Divide dough into 12 equal pieces. Shape into rounds and place on sheet pans that have been heavily dusted with cornmeal. Turn each muffin over to coat both sides with cornmeal. Cover and let rise until slightly risen, about 30 minutes.
Preheat a griddle over medium heat and brush lightly with oil or shortening. Cook the English muffins until lightly brown on the bottom, about 5 minutes. Turn the muffins over and cook until golden brown, another 5 minutes.
Split the English muffins by pulling them apart with a table fork. Toast them just before serving. Serve very hot.
Yield: Serves 12.
Approximate nutritonal analysis per one-ounce serving: 120 calories, 3 grams protein, 18 grams carbohydrates, 3.5 grams fat, 200 milligrams sodium, 5 milligrams cholesterol, less than 1 gram fiber.
Poached Eggs
3 quarts water, or as needed
2 teaspoons salt
6 tablespoons distilled white vinegar
16 large eggs
Combine the water, salt and vinegar in a deep pan and bring to a gentle simmer.
Break each egg into a clean cup, and carefully slide each egg into the poaching water. Cook until the whites are set and opaque, about 3 minutes.
Remove the eggs from the water with a slotted spoon and blot them on absorbent toweling. Serve immediately or store chilled eggs in the refrigerator until needed.
Yield: Serves 8.
Approximate nutritional analysis per egg: 90 calories, 6 grams protein, no carbohydrates, 7 grams fat, 95 milligrams sodium, 210 milligrams cholesterol, no fiber.
Hollandaise Sauce
½ teaspoon cracked peppercorns
¼ cup white wine or cider vinegar
¼ cup water, or as needed
4 large fresh egg yolks
1½ cups melted whole butter, unsalted
2 teaspoons lemon juice, or as needed
2 teaspoons salt, or as needed
Pinch ground white pepper
Pinch cayenne (optional)
Combine the peppercorns and vinegar in a small pan and reduce over medium heat until nearly dry, about 5 minutes. Add the water to the vinegar reduction. Strain this liquid into a stainless steel bowl.
Add the egg yolks to the vinegar reduction and set the bowl over a pot of simmering water. Whisking constantly, cook the egg yolk/vinegar mixture until the yolks triple in volume and fall in ribbons from the whisk. Remove the bowl from the simmering water and place it on a clean kitchen towel to keep the bowl from slipping.
Gradually ladle the warm butter into the egg mixture, whisking constantly. If the sauce becomes too thick and the butter is not blending in easily, add a little water to thin the egg mixture enough to whisk in the remaining butter. Season the Hollandaise with lemon juice, salt, pepper and cayenne if desired. Serve immediately or keep the sauce warm in a bowl over simmering water.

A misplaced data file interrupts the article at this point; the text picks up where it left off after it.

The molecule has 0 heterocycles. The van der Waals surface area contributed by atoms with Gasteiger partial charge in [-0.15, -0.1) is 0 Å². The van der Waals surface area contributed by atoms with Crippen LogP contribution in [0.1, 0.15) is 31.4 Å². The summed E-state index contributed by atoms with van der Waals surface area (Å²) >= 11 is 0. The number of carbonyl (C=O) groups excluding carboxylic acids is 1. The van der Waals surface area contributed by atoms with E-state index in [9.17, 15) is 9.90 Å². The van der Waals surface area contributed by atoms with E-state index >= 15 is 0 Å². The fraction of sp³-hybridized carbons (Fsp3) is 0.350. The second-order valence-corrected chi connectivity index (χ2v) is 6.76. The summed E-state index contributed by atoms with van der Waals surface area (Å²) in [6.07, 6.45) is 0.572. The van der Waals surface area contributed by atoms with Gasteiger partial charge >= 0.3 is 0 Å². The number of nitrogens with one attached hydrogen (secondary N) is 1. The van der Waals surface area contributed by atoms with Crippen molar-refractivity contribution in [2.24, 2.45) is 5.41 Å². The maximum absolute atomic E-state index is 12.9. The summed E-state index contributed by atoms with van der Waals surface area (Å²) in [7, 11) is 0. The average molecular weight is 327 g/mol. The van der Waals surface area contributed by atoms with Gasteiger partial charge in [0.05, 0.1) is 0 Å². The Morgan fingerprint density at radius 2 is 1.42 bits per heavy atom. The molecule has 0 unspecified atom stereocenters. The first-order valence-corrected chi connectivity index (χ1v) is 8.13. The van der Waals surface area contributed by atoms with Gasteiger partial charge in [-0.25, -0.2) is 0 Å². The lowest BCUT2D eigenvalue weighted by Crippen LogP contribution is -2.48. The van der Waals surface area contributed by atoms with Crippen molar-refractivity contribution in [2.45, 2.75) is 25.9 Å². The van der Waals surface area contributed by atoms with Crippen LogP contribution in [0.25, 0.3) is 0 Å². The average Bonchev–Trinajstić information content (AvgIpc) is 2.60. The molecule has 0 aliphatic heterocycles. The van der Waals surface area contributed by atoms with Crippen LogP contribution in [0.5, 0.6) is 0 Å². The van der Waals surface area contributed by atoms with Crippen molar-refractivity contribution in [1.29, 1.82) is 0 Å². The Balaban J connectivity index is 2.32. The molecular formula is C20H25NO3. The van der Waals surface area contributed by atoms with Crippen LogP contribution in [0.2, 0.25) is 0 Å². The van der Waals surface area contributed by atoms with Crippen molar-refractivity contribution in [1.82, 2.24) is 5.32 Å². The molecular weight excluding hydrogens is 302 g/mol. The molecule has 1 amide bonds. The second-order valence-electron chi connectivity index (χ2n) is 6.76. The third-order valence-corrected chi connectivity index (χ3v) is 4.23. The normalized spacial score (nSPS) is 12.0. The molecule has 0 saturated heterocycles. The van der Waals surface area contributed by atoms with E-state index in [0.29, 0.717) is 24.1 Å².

Yield: 2 cups.
Approximate nutritional analysis per 9.5-ounce serving: 730 calories, 29 grams protein, 36 grams carbohydrates, 52 grams fat, 1,420 milligrams sodium, 645 milligrams cholesterol, 2 grams fiber.

Eat Green on Earth Day

Today is Earth Day. Can you think of a better way to celebrate than to fix a dish that’s easy on the environment?

Your best option would be to prepare something that features seasonal fruits or vegetables, ones that are less likely to contain harmful pesticides.

That means you should avoid the likes of peaches, apples, sweet bell peppers, celery, nectarines, strawberries, cherries, pears, imported grapes, spinach, lettuce and potatoes, which typically have the highest pesticide levels, according to the Environmental Working Group in Washington, D.C.

So, what does that leave you? Just to name a few, there are onions, avocados, frozen sweet corn, pineapples, mangoes, asparagus, frozen peas, kiwi, bananas, cabbage, broccoli and papayas. These fruits and veggies have the lowest pesticide levels.

And if you decide to go organic, just about anything goes. By doing so, you could cut your pesticide exposure by almost 90 percent.

Do you still need more suggestions. Try asparagus, blueberries, cabbage, cauliflower, mushrooms and peas.

A good way to get a bunch of these fruits and vegetables on your table at the same time would be kabobs on the grill. They would make a colorful and nutritious side dish. 

Here’s my suggestion. Give it a try, and tell me what you think. 

Grilled Vegetable Kabobs
12 new organic red potatoes
2 onions
1 organic green bell pepper
1 organic red bell pepper
1 organic yellow bell pepper
12 large mushrooms
12 cherry tomatoes
1/3 cup butter
¼ cup grated Parmesan cheese
¼ teaspoon garlic salt
½ teaspoon dried thyme leaves
Prepare and preheat grill. Peel a thin strip around the center of each small new potato and place in saucepan with onions. Cover with water, bring to a boil, and simmer for 6 to 8 minutes until potatoes are barely tender. Drain well. Cut each onion into 6 wedges. Seed bell peppers and cut each into 6 wedges.
Melt butter in small saucepan and stir in cheese, salt and thyme leaves. Thread vegetables onto 12 metal skewers and grill 4 to 6 inches from medium heat for 8 to 10 minutes. Brush kabobs frequently with butter sauce and turn frequently, until vegetables are tender.
Yield: Serves 6.
Note: You can substitute just about any vegetable or fruit for kabobs. Pineapple is another excellent choice.
Approximate nutritional analysis per serving: 280 calories, 7 grams fat, 47 grams
carbohydrates, 180 milligrams sodium.